At first it was all reptiles—iguanas, snakes—but those things live for years. Duke the turtle has been “dying” in our fruit bowl for over a year. People try to pawn off animals on Ellie all the time, like the woman with the forty-five pound cat with three legs you couldn’t see unless you rolled the calico on his back and dug around his ballooned stomach to wedge them out.

Now Ellie only takes animals with terminal, not chronic, diseases.


The first hopeful sign is a pair of headlights that rise like twin suns from the horizon. They expand as they burst forward, eclipsed occasionally with the road’s sharp turns. We recognize they belong to a taxi, all the way out here by our place, and I want to declare it a miracle, but Ellie seems skeptical.

We wave it down, and the driver decelerates just enough that we have to maintain a brisk jog to explain the situation with the ferret.

“It’s a what?” the driver asks.

“A ferret,” Ellie repeats.

“It’s like a rat combined with a small dog,” I offer.

“Oh, yeah,” the driver says. “I think I saw that thing.”

“Where?”

“A few miles back. Scary looking fucker.”

We ask the driver to retrace his path to the location of the sighting. Ellie sits in the front seat for a better vantage point with one hand bracing the dashboard, the other the door handle, her whole body tensed and ready to dislodge from the moving vehicle at the slightest grass blade’s rustle. Outside my open window, the passing desert blends, indistinguishable, into itself, and the cold air submerges me with an uncomfortable sting.

If the ferret is out there amongst the Juniper trees, it will see us shoot by like a hot yellow meteor, just two passing recluses in the anonymity of interstellar space.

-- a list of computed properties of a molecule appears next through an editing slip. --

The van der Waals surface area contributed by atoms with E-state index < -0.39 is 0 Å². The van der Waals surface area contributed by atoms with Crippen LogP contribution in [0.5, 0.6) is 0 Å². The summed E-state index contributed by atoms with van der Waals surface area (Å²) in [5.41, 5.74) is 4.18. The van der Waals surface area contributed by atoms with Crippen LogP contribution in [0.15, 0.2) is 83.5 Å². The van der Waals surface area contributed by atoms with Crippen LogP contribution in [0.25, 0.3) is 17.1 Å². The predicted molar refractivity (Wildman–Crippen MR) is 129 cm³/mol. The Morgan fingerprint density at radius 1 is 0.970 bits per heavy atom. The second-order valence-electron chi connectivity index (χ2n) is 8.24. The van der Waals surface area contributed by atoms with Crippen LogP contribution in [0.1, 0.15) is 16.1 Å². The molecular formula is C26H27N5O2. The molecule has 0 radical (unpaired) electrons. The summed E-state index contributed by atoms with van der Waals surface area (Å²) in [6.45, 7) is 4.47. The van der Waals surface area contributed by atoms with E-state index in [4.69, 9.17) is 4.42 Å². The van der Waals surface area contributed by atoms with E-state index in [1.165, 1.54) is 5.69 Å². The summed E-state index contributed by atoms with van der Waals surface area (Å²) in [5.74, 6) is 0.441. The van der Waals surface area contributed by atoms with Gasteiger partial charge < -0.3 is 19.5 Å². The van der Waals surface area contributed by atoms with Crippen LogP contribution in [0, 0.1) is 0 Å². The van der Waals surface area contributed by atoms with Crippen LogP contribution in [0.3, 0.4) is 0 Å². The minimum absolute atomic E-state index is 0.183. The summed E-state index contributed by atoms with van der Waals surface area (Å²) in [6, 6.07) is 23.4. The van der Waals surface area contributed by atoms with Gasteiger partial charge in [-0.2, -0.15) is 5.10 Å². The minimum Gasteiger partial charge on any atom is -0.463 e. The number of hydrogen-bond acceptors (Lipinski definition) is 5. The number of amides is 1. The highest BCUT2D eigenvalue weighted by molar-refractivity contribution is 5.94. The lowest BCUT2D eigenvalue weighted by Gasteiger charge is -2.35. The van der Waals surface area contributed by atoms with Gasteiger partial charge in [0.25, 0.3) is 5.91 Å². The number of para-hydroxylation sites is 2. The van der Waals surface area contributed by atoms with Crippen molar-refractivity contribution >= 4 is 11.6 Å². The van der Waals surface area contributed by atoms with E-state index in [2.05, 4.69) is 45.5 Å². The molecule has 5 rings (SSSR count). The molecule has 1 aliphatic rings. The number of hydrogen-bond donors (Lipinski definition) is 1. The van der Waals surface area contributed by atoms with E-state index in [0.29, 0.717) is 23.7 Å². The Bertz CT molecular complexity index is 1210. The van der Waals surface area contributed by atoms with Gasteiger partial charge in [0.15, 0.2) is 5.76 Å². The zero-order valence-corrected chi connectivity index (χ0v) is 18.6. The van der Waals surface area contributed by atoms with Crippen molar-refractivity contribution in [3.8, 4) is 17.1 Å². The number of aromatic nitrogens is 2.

“Can you close that?” the driver asks.

I’m not quick enough and Ellie answers for me, “She can’t.”

He doesn’t ask her to elaborate, and I’m thankful, although my obsession isn’t difficult to explain: there was a bang, the universe exploded into being, and now it permanently unfolds without ever closing a thing.

“What were you doing out here?” I ask the driver, curious.

“Driving.”

“To where?”

“Wherever. With a sky this big, the roads are elastic.”

Ellie is unimpressed with the poetry and asks him to step on it.

“This isn’t charity,” the driver says. He taps the meter several times for emphasis.


By chance, Ellie ended up with the two ferrets. At first, she attempted to get them to play together, to form a species-sickness camaraderie, but whenever she aligned them on the carpet with a pile of plush toys between them, the other ferret just looked at the balding one with Darwinian disgust then curled into himself, clearly depressed.

“It’s the worst way to go,” Ellie says, referring to the cancer, its evolutionary slowness, unnoticed at first, until it erases genera entirely.

The driver offers a confirming nod. “My parakeet had a brain tumor. Inoperable.”

“I’m sorry,” I say.

“Paralyzed her left wing for a bit. But she stayed chirpy throughout.”

Ellie’s eyes, rimed red from little sleep, lack hope, yet she continues to search prayerfully across the horizon. She has always been the spiritual one in the family. When Lo was still alive, Ellie used to take her to the neglected church down the street where she fed her leftover communion wafers. One afternoon a priest showed up and explained to Ellie that animals have no souls then strongly discouraged her from administering the Eucharist to gerbils.

“She’s a Slow Loris,” Ellie corrected.

They stared at Lo, who sat upright on the wooden pew with a wafer between her opposable thumbs. Her porcelain eyes tracked the birds in the rafters, and she continued to lick at her palms even after the priest emptied them. She had liver disease, and the owner couldn’t take her to the vet because she was imported illegally. There are laws about treating exotic, potentially contaminated animals.

For the six weeks that Ellie cared for her, Ellie grew attached to Lo’s human-like personality, her adorable sluggishness, the way every morning they sat side-by-side at the kitchen table while Ellie reviewed the medication chart for the animals, and like a long married couple, Lo unfolded her five-fingered hand to anticipate the two pills Ellie routinely had her take. Occasionally, I still catch Ellie examining Lo’s empty chair. Of all the critters that have passed under our roof, she took Lo’s death the hardest.

Whenever I try to ask her about it, Ellie cites Doctor-Patient confidentiality.

The meter reaches twenty-six dollars before we turn on a narrow road cut cleanly through an alfalfa field. It eventually convenes with an oasis of wet grass and reeds. Encircling the space, clusters of cattails sway heavily at their tops, the skyscrapers of the marsh, and a mound surges at the center of the damp, concealed cosmos.